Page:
Based on a story by Premchand about two apolitical aristocrats who are members of the political elite of Awadh, while also being passionate chess players, the film shows them concentrating on their game while the historical event of the annexation of the kingdom (to the British Empire) happens right under their noses. Who is a good ruler and who is not, what is important in life, battles or leisure, the film addresses all these issues with humour, subtlety and largesse. Does Ray make us look at the lifestyle of the aristocrats and landed gentry like he does in Jalshaghar, their behavior therein, the eternal dilemma of male virility between the man of arts and the man who goes to battle? Or, does he make us ponder over the questions on good governance from that which is perceived as wrong? Or, is it a commentary on the manipulative annexation and the politics therein seen through the outward glance of an inward game that the director wants us to focus on?
The psychological intensity of his films, the grandeur of the small and the familiarity of the familiar depicted through the pristine lens of art and acute timing, bring it all together like a miraculous gossamer web, which is perhaps what Ray’s work is all about. Strangely these are also the reasons why many do not understand Ray, dismissing his cinema as ‘slow’. Ray was anything but slow. The fact that humour and subtlety go hand in hand is a known fact, in Ray they found ample reflection. To understand Ray, one has to understand his sense of ease while working within Bengal, his familiarity and understanding of Western culture, music and art, his sense of Indian history, the influence of art and so much more.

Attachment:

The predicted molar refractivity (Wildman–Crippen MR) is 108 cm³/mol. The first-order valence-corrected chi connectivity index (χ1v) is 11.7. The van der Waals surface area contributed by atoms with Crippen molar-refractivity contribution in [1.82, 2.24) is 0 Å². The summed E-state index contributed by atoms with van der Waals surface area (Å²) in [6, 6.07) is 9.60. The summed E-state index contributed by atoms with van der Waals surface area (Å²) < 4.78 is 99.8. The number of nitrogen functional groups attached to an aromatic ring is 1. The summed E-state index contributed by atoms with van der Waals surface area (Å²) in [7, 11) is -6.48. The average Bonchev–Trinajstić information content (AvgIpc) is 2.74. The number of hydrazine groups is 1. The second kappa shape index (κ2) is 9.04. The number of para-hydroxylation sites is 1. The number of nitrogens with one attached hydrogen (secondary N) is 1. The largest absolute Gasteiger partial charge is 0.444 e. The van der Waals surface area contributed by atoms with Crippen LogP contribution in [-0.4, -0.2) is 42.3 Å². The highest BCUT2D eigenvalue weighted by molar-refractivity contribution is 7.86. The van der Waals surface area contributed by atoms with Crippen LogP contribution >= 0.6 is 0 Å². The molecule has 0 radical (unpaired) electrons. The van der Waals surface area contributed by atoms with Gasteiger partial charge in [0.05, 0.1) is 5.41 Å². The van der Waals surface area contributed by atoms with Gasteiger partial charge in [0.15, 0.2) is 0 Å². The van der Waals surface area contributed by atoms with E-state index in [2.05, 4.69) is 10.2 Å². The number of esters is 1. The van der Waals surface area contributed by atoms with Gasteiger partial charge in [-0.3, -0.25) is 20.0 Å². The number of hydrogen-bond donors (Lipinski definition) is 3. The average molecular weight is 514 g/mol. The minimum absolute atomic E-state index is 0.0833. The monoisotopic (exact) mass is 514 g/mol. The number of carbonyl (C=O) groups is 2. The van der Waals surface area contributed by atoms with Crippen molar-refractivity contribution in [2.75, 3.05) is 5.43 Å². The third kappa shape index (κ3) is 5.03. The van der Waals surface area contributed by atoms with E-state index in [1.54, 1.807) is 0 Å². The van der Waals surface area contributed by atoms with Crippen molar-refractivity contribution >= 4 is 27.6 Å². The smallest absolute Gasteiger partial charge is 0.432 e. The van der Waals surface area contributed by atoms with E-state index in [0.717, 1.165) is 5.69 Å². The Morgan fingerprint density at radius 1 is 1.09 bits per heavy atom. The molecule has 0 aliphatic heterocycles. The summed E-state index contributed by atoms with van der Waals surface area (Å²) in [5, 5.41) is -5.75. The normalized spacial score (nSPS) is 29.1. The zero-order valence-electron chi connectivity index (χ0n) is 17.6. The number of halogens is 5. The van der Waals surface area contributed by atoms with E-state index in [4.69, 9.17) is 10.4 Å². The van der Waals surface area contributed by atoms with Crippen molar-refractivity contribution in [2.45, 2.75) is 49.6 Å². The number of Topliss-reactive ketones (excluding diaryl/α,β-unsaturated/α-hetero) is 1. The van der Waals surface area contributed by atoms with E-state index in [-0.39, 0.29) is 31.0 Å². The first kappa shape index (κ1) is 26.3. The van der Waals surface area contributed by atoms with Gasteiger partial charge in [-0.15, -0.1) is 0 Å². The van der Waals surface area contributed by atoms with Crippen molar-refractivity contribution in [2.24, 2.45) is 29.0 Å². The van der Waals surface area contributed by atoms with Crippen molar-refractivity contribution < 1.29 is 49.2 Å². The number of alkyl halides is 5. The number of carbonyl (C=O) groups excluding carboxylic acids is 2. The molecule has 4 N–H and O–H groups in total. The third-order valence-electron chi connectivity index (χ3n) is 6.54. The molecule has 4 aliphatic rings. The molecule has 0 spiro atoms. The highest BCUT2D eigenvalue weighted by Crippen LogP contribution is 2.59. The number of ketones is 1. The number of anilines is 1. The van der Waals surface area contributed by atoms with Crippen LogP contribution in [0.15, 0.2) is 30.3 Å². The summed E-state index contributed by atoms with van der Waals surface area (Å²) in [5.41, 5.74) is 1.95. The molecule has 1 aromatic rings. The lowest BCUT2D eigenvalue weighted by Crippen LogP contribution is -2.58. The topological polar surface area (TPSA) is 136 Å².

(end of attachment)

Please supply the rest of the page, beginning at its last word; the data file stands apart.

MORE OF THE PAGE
As an only child, he confessed to observing his elders a lot, a habit that stayed with him for long. All art is perhaps a cumulative effect that life has had on the artist, and so it is with Ray. When Charulata flits from one window to another as the bored housewife, there are numerous sounds that one hears from the streets downstairs. The restless woman darting within her domain in the house can identify each of them, by merely hearing them from above. Ray perhaps puts into use, his own childhood memories of the various sounds of different street cries. In the same vein he also remembers that his first lessons in understanding light and its effective use were learnt while watching the rays of the sun filter in through small holes in his uncle’s house.